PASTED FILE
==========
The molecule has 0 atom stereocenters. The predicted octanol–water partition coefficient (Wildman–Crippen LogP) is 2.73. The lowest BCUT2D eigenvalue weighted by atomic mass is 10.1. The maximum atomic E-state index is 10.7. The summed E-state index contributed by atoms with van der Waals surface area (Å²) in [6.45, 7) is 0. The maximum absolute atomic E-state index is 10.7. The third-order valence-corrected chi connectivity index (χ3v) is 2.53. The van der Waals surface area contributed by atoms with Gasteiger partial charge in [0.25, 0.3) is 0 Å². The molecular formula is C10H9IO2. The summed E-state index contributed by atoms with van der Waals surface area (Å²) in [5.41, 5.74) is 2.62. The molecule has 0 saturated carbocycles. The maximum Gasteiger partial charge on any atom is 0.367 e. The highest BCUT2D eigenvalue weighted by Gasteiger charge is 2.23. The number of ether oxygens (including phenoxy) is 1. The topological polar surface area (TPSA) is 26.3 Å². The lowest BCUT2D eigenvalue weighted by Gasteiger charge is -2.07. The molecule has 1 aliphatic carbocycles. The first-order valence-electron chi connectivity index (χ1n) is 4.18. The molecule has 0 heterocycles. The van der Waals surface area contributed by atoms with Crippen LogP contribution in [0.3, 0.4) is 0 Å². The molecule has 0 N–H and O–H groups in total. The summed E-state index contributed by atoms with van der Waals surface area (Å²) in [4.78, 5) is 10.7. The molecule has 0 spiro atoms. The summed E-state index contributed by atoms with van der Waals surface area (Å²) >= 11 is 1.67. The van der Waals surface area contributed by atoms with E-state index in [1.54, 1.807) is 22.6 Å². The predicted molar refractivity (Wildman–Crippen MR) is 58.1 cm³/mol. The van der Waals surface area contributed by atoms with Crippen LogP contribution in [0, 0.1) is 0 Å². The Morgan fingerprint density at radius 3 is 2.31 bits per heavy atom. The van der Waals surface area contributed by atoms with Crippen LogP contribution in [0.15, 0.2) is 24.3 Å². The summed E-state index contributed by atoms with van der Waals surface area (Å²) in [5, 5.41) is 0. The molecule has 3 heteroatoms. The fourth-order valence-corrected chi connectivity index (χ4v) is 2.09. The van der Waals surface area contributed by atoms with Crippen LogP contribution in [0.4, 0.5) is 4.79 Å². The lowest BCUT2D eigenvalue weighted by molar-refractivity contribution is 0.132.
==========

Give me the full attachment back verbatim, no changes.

The molecule has 0 atom stereocenters. The predicted octanol–water partition coefficient (Wildman–Crippen LogP) is 2.73. The lowest BCUT2D eigenvalue weighted by atomic mass is 10.1. The maximum atomic E-state index is 10.7. The summed E-state index contributed by atoms with van der Waals surface area (Å²) in [6.45, 7) is 0. The maximum absolute atomic E-state index is 10.7. The third-order valence-corrected chi connectivity index (χ3v) is 2.53. The van der Waals surface area contributed by atoms with Gasteiger partial charge in [0.25, 0.3) is 0 Å². The molecular formula is C10H9IO2. The summed E-state index contributed by atoms with van der Waals surface area (Å²) in [5.41, 5.74) is 2.62. The molecule has 0 saturated carbocycles. The maximum Gasteiger partial charge on any atom is 0.367 e. The highest BCUT2D eigenvalue weighted by Gasteiger charge is 2.23. The number of ether oxygens (including phenoxy) is 1. The topological polar surface area (TPSA) is 26.3 Å². The lowest BCUT2D eigenvalue weighted by Gasteiger charge is -2.07. The molecule has 1 aliphatic carbocycles. The first-order valence-electron chi connectivity index (χ1n) is 4.18. The molecule has 0 heterocycles. The van der Waals surface area contributed by atoms with Crippen LogP contribution in [0.3, 0.4) is 0 Å². The molecule has 0 N–H and O–H groups in total. The summed E-state index contributed by atoms with van der Waals surface area (Å²) in [4.78, 5) is 10.7. The molecule has 0 spiro atoms. The summed E-state index contributed by atoms with van der Waals surface area (Å²) >= 11 is 1.67. The van der Waals surface area contributed by atoms with E-state index in [1.54, 1.807) is 22.6 Å². The predicted molar refractivity (Wildman–Crippen MR) is 58.1 cm³/mol. The van der Waals surface area contributed by atoms with Crippen LogP contribution in [0, 0.1) is 0 Å². The Morgan fingerprint density at radius 3 is 2.31 bits per heavy atom. The van der Waals surface area contributed by atoms with Crippen LogP contribution in [0.15, 0.2) is 24.3 Å². The summed E-state index contributed by atoms with van der Waals surface area (Å²) in [5, 5.41) is 0. The molecule has 3 heteroatoms. The fourth-order valence-corrected chi connectivity index (χ4v) is 2.09. The van der Waals surface area contributed by atoms with Crippen LogP contribution in [0.4, 0.5) is 4.79 Å². The lowest BCUT2D eigenvalue weighted by molar-refractivity contribution is 0.132.